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Volume 33, Number 4, December 2000

High protease activity of Chryseobacterium indologenes isolates associated with invasive infection


Hui-Ju Pan, Lee-Jene Teng, Yu-Chi Chen, Po-Ren Hsueh, Pan-Chyr Yang, Shen-Wu Ho, Kwen-Tay Luh
Department of Laboratory Medicine, National Taiwan University Hospital and School of Medical Technology, College of Medicine, National Taiwan University, Taipei, ROC

 

Methods:

In order to understand virulence factors of Chryseobacterium indologenes isolates associated with invasive infection, enzymatic activities and cellular fatty acid profiles of 42 isolates recovered at National Taiwan University Hospital from January 1994 to December 1996 were studied. Among them, 12 blood isolates were considered as invasive and 30 (recovered from urine, sputa, infected burn wounds, and catheter tips) were noninvasive. All isolates showed strong activities of alkaline phosphatase, acid phosphatase, naphthol-AS-BI-phosphohydrolase, and N-acetyl-beta-glucosaminidase, and had no activities for alpha-galactosidase, beta-galactosidase, beta-glucuronidase, alpha-mannosidase, and alpha-fucosidase. The activities of other enzymes were variable. Thirty-two isolates (76%) had varying degrees of protease activity. Two profiles (profiles I and II) of cellular fatty acids of the isolates were found and profile I predominated. There was no significant difference of distribution of cellular fatty acid profiles and activities of enzymes between invasive and noninvasive isolates, except protease activity which was significantly higher in invasive isolates than that in noninvasive isolates. Protease activity may play an important role in virulence on invasive infections caused by C. indologenes.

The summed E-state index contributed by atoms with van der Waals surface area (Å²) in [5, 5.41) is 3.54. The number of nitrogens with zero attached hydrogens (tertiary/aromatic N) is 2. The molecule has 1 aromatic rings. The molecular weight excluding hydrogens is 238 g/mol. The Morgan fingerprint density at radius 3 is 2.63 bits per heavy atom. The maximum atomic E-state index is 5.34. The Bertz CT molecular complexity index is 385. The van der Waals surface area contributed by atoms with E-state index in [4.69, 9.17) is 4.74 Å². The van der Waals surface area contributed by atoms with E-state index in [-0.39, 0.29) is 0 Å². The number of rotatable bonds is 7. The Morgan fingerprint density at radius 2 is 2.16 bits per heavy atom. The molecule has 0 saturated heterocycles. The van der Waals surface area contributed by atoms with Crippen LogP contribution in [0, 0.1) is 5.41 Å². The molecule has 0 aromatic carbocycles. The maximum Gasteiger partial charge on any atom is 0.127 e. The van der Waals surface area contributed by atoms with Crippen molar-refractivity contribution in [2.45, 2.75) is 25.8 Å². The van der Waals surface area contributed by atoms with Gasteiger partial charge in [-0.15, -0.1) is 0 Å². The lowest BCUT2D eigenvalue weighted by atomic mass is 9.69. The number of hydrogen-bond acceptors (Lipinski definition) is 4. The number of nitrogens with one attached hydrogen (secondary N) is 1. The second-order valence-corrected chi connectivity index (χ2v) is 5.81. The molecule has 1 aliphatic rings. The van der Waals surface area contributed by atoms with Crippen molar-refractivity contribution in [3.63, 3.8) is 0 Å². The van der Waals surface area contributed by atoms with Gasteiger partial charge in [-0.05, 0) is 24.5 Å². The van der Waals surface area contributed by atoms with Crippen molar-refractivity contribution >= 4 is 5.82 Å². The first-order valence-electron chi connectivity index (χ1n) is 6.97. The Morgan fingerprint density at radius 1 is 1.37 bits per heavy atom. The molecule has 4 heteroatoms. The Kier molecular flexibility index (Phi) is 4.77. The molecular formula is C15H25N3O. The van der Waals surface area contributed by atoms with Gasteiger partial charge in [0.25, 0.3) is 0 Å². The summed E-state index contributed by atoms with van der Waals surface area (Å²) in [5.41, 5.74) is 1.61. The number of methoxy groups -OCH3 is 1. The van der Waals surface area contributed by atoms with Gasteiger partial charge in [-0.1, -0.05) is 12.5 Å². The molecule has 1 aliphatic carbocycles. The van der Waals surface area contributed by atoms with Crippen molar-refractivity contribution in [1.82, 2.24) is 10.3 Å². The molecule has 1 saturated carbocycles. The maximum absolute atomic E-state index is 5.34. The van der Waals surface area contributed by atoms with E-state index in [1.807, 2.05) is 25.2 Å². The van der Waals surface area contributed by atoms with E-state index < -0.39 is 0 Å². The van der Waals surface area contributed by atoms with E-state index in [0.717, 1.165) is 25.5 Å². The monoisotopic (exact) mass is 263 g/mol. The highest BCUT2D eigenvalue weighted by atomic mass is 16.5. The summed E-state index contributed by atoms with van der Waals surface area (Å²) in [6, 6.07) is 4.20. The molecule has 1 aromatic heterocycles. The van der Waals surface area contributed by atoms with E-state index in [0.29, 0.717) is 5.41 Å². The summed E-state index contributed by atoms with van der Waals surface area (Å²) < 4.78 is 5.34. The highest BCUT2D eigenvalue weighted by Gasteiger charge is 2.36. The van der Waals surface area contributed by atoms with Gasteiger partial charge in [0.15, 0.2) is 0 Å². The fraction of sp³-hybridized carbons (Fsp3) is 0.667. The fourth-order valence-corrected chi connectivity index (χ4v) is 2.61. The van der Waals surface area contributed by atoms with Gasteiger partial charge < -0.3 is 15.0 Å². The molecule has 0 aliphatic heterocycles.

J Microbiol Immunol Infect 2000;33:223-226.